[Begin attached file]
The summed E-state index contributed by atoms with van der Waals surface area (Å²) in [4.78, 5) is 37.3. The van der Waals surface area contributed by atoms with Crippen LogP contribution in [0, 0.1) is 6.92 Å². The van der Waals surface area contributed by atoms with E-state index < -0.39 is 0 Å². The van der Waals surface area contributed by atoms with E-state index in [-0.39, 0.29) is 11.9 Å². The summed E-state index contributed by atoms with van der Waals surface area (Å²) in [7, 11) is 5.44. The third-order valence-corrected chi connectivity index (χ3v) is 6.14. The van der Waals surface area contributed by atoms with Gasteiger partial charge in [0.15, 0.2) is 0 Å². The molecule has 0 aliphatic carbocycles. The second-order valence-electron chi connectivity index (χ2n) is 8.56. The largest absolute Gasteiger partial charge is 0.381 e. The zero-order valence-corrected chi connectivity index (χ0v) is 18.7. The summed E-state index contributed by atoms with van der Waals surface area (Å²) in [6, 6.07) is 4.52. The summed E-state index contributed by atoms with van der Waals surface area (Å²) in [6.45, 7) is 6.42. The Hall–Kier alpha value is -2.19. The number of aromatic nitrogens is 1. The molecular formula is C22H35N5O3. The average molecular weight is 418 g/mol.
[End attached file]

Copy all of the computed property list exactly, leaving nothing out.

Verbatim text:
The summed E-state index contributed by atoms with van der Waals surface area (Å²) in [4.78, 5) is 37.3. The van der Waals surface area contributed by atoms with Crippen LogP contribution in [0, 0.1) is 6.92 Å². The van der Waals surface area contributed by atoms with E-state index < -0.39 is 0 Å². The van der Waals surface area contributed by atoms with E-state index in [-0.39, 0.29) is 11.9 Å². The summed E-state index contributed by atoms with van der Waals surface area (Å²) in [7, 11) is 5.44. The third-order valence-corrected chi connectivity index (χ3v) is 6.14. The van der Waals surface area contributed by atoms with Gasteiger partial charge in [0.15, 0.2) is 0 Å². The molecule has 0 aliphatic carbocycles. The second-order valence-electron chi connectivity index (χ2n) is 8.56. The largest absolute Gasteiger partial charge is 0.381 e. The zero-order valence-corrected chi connectivity index (χ0v) is 18.7. The summed E-state index contributed by atoms with van der Waals surface area (Å²) in [6, 6.07) is 4.52. The summed E-state index contributed by atoms with van der Waals surface area (Å²) in [6.45, 7) is 6.42. The Hall–Kier alpha value is -2.19. The number of aromatic nitrogens is 1. The molecular formula is C22H35N5O3. The average molecular weight is 418 g/mol.